Family tables inside of Creo are a wonderful and efficient method to create variants for a design that is similar but not identical to other designs.
Family table functionality has been around since early Pro/ENGINEER versions and PRIOR to any PDM management software that manages these files. The tables that contain the information are stored inside of a single GENERIC file that gets altered during a session of Creo Parametric into the variant that is called an INSTANCE.
The challenge of family tables and PDM software is the requirement of this table to continuously be managed and ‘verified’ by the system for each ‘instance’. Once the system inherits this table and extracts each ‘instance’ they are viewed inside of the PDM system as individual items with unique and separate life cycle states and revisions.
So, we have a system that foundationally must always rely on this table and it’s ‘generic’ in order to successfully regenerate each individual ‘instance’ that is derived from this table. Complexities arise when ‘instances’ become corrupted, discontinued, altered unexpectedly, or simply deleted from the table. These problems usually create great effort to resolve and many hours are spent trying to fix these issues in order to successfully ‘check in’ a family table-based component.
On a product design side, family tables tend to also be used as ‘config management’ vs ‘design variant’ and users overextend the usage in order to quickly create new configurations of assemblies. At the very beginning this isn’t an problematic issue but over many years these tables tend to build up with hundreds of rows and columns which can be very difficult to manage … entering new data and creating new variants can be very problematic and time consuming, never mind the problems they can create later on in the PDM management software.
An 80/20 rule should be applied to tables so that when a design is not 80% or more IDENTICAL to the generic it should NOT be part of the table and should be an individual component with no relation to the original table.
This rule is very difficult to implement as it takes time for the user to create stand-alone models and then alter them after the fact vs simply adding new row and new values into the table. To further aggravate the situation, users tend to simply open a new instance and begin working and adding features to that instance and then these alterations are recorded by Creo Parametric as ‘system added columns’ that are added automatically, unknowingly by the user, which further creates more complexity to the size of the table.
You will see these columns often have many instances have asterisks (*) in the values which indicate that it’s just done by the system and defaulted to the generic values.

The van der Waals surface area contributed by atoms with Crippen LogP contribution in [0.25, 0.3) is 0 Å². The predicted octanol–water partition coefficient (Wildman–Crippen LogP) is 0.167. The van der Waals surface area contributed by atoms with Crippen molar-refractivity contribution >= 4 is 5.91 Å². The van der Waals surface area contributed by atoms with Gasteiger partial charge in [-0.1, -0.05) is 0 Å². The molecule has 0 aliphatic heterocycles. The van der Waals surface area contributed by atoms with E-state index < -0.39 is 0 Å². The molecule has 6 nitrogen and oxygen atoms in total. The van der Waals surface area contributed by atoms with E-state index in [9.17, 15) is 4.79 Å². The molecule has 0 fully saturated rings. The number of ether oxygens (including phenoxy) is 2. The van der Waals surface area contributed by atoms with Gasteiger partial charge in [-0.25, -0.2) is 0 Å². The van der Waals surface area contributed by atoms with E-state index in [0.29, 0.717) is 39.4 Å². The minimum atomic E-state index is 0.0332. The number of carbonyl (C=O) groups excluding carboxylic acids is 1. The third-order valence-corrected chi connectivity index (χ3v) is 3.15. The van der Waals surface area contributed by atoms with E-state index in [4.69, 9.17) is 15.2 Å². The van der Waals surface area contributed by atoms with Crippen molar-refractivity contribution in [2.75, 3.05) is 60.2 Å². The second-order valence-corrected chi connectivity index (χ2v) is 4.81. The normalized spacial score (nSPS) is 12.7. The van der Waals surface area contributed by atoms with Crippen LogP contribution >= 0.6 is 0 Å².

It is recommended practice to truncate or ‘cut off’ the usage of family tables and create variants using a much different yet similar method.
Family Table Based Design
Family Table Functionalities
- Create variants of: Dimension, Feature, Merge Part, Component, Parameter, Ref Model, Group & Pattern Table
- Stores information in table as an ‘instance’
- Often referred to as an ‘overbuilt assembly’
- Valid “assemble to order automation” (for assemblies requires AAX License)
- Can create many different configurations of ‘similar’ designs
- Easy to use and learn
- Tables keep growing, system slows down over time
- Data management of all files can be a challenge
- Files are linked and changes are limited as usage is increased
- Must create all files ahead of time for top down design automation
- Must create every possible scenario ahead of time
- Values in tables may conflict with values in relations
Wizard Based Templates
Wizard Template Functionalities
- Create variants of: Dimension, Feature, Merge Part, Component, Parameter, Ref Model, Group, Pattern Table and much more
- Stores standard CAD information in a ‘template’ file (start part files) and logic in SQL DB
- Configured models are all copied from template, modified and then saved as a normal file
- Valid for “engineer to order”, “configure to order” and “assemble to order” (No AAX required, just foundation license)
- Can create unlimited configurations of very ‘different’ designs
- Easy to use and learn
- Can reroute & replace ‘unrelated’ features and components easily
- Files are easily managed by data management system
- Create new files ‘on the fly’
- Faster product design
- Requires additional 3rd party software to create the logic and run the automation
Within PDM Link, family tables and nested family tables can be successfully converted to standard parts using RuleSoft utility tool called Parts Cleanser.
This tool can take instances and nested instances (tables where there’s an instance that has its own table) and extract them and convert them to regular non instances inside of common space. This will create a new iteration of the part number and old version will be an ‘instance’ but the new version is completely on its own and has no relationship to the original generic file and it’s family table.
To further develop the implementation, secret hidden config.pro option for Creo Parametric is a config option related to this that might help:
The secret option will prevent Creo Parametric from failing as it tries to retrieve an assembly where the old instance was used and now is not an instance.
For future design, it is recommended that Shaw Development changes their practices of Creo product design and move to a script based ETO/CTO system that doesn’t generate ‘instances’ but stand along parts as the end deliverable.
In order to do this we generally require onsite scoping days to evaluate the complexity of the designs in order to propose the level of effort this would take.